3Lyric Poem: Expresses a speaker’s emotions or thoughts. A BlessingBy: James WrightJust off the highway to Rochester, Minnesota,Twilight bounds softly forth on the grass,And the eyes of those two Indian poniesDarken with kindness.They have come gladly out of the willowsTo welcome my friend and me.We step over barbed wire into the pastureWhere they have been grazing all day, alone.They ripple tensely, they can hardly contain their happinessThat we have come.They bow shyly as wet swans. They love each other.There is no loneliness like theirs.At home once more,They begin munching the young tufts of spring in the darkness.I would like to hold the slenderer one in my arms,For she has walked over to meAnd nuzzled my left hand.She is black and white,Her mane falls wild on her forehead,And the light breeze moves me to caress her long ear,That is delicate as the skin over a girl's wrist.Suddenly I realizeThat if I stepped out of my body I would breakInto blossom.Expresses a speaker’s emotions or thoughts.It does not tell a story.Usually short and focused on one single, strong emotion.
4Sonnet: Once by the Pacific A fourteen line lyric poem. Usually written in iambic pentameter and have a regular rhyme scheme.Once by the PacificBy: Robert FrostThe shattered water made a misty din.Great waves looked over others coming in,And thought of doing something to the shoreThat water never did to land before.The clouds were low and hairy in the skies,Like locks blown forward in the gleam of eyes.You could not tell, and yet it looked as ifThe shore was lucky in being backed by cliff,The cliff in being backed by continent;It looked as if a night of dark intentWas coming, and not only a night, an age.Someone had better be prepared for rage.There would be more than ocean-water brokenBefore God’s last Put out the Light was spoken.
5Free Verse:in Just –By: E.E. Cummingsin Just-spring when the world is mud-luscious the littlelame balloonmanwhistles far and weeand eddieandbill comerunning from marbles andpiracies and it’sspringwhen the world is puddle-wonderfulthe queerold balloonman whistlesfar and weeand bettyandisabel come dancingfrom hop-scotch and jump-rope andit’sandthegoat footedballoon Man whistlesfarweePoetry that doesn’t have a regular meter or rhyming scheme.Free verse tries to capture the rhythm of ordinary speech.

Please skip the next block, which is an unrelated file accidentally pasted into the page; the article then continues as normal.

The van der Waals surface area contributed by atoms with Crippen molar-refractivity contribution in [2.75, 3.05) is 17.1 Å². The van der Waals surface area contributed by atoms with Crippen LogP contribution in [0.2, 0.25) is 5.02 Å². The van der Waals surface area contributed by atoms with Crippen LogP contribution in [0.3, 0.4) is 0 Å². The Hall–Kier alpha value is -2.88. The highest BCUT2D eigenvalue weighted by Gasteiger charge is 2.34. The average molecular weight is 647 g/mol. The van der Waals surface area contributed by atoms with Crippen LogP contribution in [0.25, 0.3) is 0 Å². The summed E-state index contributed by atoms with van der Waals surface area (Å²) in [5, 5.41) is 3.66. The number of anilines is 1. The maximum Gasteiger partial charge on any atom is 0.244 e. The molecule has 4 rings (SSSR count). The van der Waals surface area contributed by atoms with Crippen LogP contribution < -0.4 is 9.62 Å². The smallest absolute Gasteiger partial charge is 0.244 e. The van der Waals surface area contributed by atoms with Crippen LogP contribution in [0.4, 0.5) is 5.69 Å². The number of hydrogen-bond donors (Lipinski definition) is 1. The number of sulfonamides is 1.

6and allow me to plant these Haiku:A three line poem with seventeen syllables.Lines 1 and 3 have five syllables each, and line 2 has seven syllables.Usually contrast two images from nature or daily life.UntitledBy: Miura ChoraGet out of my roadand allow me to plant thesebamboos, Mr. Toad.
7Catalog Poem: The Car Presents a list of many different images. By: Raymond CarverThe car with a cracked windshield The car with a sticky carburetorThe car that threw a rod The car that hit the dog and kept goingThe car without brakes The car with a hole in its mufflerThe car with a faulty U-joint The car with no mufflerThe car with a hole in its radiator The car my daughter wreckedThe car I picked peaches for The car with corroded battery cablesThe car with a cracked block The car bought with a bad checkThe car with no reverse gear Car of my sleepless nightsThe car I traded for a bicycle The car with a stuck thermostatThe car with steering problems The car whose engine caught fireThe car with no back seat The car with no headlightsThe car with a torn front seat The car with a broken fan beltThe car that burned oil The car with wipers that wouldn’t workThe car with rotten hoses The car I gave awayThe car that left the restaurant without paying The car with transmission troubleThe car with bald tires The car I washed my hands ofThe car with no heater or defroster The car I struck with a hammerThe car with it’s front end out of alignment The car with payments that couldn’t be metThe car the child threw up in The repossessed carThe car I threw up in The car whose clutch pin brokeThe car with the broken water pump The car waiting on the back lotThe car whose timing gear was shot Car of my dreamsThe car with a blown head gasket My car.The car I left on the side of the roadThe car that leaked carbon dioxidePresents a list of many different images.Image is repeated with different descriptions over and over throughout the poem.